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News18 » India
7-min read

As Mumbai Crumbles Under Rain Again, BMC Boss Says Too Many People Crowding the City

Every year, the country's financial capital is paralysed as roads and rail tracks get submerged whenever it receives heavy rains during the monsoon, raising questions over the civic body Brihanmumbai Municipal Corporation's preparedness.

Chaiti Narula | News18.com

Updated:July 13, 2018, 8:31 PM IST
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Mumbai Rains and Floods July 2005
Commuters walk through floodwaters after heavy torrential rains paralysed the city of Mumbai, July 27, 2005. (AFP Photo)

Mumbai: It has now become an annual affair. Monsoon rains mean flooding of Mumbai and troubles for the public. Every year, the country's financial capital is paralysed as roads and rail tracks get submerged whenever it receives heavy rains during the monsoon, raising questions over the civic body Brihanmumbai Municipal Corporation's preparedness.

A similar thing happened during the last two days even after the civic body's claims of spending thousands of crores to rid the city of the recurring problem. News18 got hold of corporation chief Ajoy Mehta and asked him the questions that the city wants answers to.

Q. The British built south Bombay’s drainage system and it still works. Why have we failed on this front despite spending hundreds of thousands of crores? Why was Mumbai not monsoon ready?

A. You must understand that the population during the British regime was scantier. From 1981 to 1991, we saw a population growth of 38 percent. And up until today, you are seeing unprecedented population growth in Mumbai. The density of population has been the highest ever. You have 12.4 million people living in 476 sq km. Of the land we have in Mumbai, 30-35 percent is can’t be developed.

Now, compound these figures with construction, housing and office space that become inevitable in the financial capital. The climate change has been noticeable. These are challenges we face on back of an over populated, fast paced city that’s always on the move.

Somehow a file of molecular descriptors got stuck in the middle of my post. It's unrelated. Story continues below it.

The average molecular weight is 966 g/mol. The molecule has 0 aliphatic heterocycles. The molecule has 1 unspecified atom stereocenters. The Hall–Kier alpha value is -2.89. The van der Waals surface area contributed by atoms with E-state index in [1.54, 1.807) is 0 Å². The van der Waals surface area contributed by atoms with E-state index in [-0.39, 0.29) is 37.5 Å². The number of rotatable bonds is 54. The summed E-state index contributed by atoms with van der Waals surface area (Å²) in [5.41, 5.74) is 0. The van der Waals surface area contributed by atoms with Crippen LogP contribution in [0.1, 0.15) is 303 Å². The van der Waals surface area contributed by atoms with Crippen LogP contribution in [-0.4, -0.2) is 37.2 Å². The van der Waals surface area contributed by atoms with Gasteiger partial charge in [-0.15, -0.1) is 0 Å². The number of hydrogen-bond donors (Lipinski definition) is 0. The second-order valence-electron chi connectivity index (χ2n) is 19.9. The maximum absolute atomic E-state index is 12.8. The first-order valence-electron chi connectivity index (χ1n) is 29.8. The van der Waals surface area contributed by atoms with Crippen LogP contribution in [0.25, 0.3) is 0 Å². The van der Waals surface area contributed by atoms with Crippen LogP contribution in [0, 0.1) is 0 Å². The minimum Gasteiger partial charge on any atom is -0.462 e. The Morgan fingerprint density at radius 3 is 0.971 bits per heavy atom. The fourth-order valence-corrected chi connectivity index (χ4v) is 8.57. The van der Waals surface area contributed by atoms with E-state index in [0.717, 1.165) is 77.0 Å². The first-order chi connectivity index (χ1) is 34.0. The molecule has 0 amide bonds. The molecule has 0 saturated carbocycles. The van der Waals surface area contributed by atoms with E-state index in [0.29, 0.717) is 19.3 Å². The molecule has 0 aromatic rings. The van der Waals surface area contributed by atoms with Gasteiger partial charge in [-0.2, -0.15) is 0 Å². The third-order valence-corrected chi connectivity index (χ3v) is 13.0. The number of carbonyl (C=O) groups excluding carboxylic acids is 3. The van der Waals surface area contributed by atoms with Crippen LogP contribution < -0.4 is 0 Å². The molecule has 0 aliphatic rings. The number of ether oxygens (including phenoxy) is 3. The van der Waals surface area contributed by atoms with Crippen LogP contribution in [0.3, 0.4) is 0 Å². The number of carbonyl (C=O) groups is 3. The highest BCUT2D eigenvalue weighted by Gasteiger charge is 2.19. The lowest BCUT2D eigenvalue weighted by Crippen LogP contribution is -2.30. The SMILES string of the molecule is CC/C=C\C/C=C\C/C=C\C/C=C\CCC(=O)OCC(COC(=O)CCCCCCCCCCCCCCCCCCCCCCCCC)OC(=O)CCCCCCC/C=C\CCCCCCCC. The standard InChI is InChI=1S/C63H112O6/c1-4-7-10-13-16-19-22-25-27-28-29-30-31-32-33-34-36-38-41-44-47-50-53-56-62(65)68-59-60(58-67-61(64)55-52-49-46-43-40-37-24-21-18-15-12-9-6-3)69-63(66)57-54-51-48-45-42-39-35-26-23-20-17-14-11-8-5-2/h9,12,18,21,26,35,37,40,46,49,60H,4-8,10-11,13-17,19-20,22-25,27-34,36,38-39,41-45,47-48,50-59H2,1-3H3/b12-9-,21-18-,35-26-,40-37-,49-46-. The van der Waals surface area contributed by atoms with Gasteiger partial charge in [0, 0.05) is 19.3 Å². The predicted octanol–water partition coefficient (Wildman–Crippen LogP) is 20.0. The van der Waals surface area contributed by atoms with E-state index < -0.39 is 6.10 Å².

Migration of population in this city has also been unprecedented. The corporation faces tough challenges to work normally because of all these factors. Despite that we have done our level best to ensure we do what is required.

Q. What was your plan of action to make Mumbai monsoon ready? Mumbaikars are unhappy with the authorities and the Shiv Sena.

A. Look, in 20 days itself we received 67 percent of total rainfall that Mumbai usually receives in the entire season. And the anomaly here is that lakes are still empty. The rainfall this year was not evenly spread. We addressed 250 flooding spots and tackled them. A total of 105 locations were also tackled. Our main challenges pre-monsoon were utilities, traffic and encroachment. Despite that we did the best we could. And I am not getting defensive. You ask me anything and I will answer.

Mumbai is a very challenging city. We can’t just block roads etc as the congestion will increase. The metro work is going on and it must go on. Roads are already partly blocked due to that. We can’t block more. Civilian life pre-monsoon would have been disrupted. We have to take stock of all of this.

Q. How would you explain what Mumbai needs and what are you doing about it? Train schedules were disrupted and roads were jammed due to rain.

A. Yes, I agree train schedules were disrupted when the showers were heavy. They were slow, but were running. There are localised issues like roots of trees that run deep and we can’t shake the foundation of the trees either and some of the work takes a hit as we don’t want to uproot any trees. There is a need for an increased subsidiary holding capacity and we are working on it. We have started making rooftop gardens. There is compulsory green space allocation ordered.

Q. Potholes have claimed lives in Mumbai. Doesn’t it bother you?

A. There was a scam in road building that was unearthed. Yes, we had scams. We blacklisted contractors. Two chief engineers were arrested. Quality assurances inspectors were found guilty and jailed. We tried them for criminal liability and not civic liability. We have changed the tender conditions now and broken the corrupt nexus that existed.

We changed the design parameters. We changed the execution methodology. We have a list of roads that are free of potholes. I’m giving it to you and you can go and check them yourself. The western express highway does not fall under the BMC jurisdiction. It falls under MMRDA. The by-lanes are under PWD jurisdiction. The ones that fall under BMC are more or less addressed despite the impediments I just explained.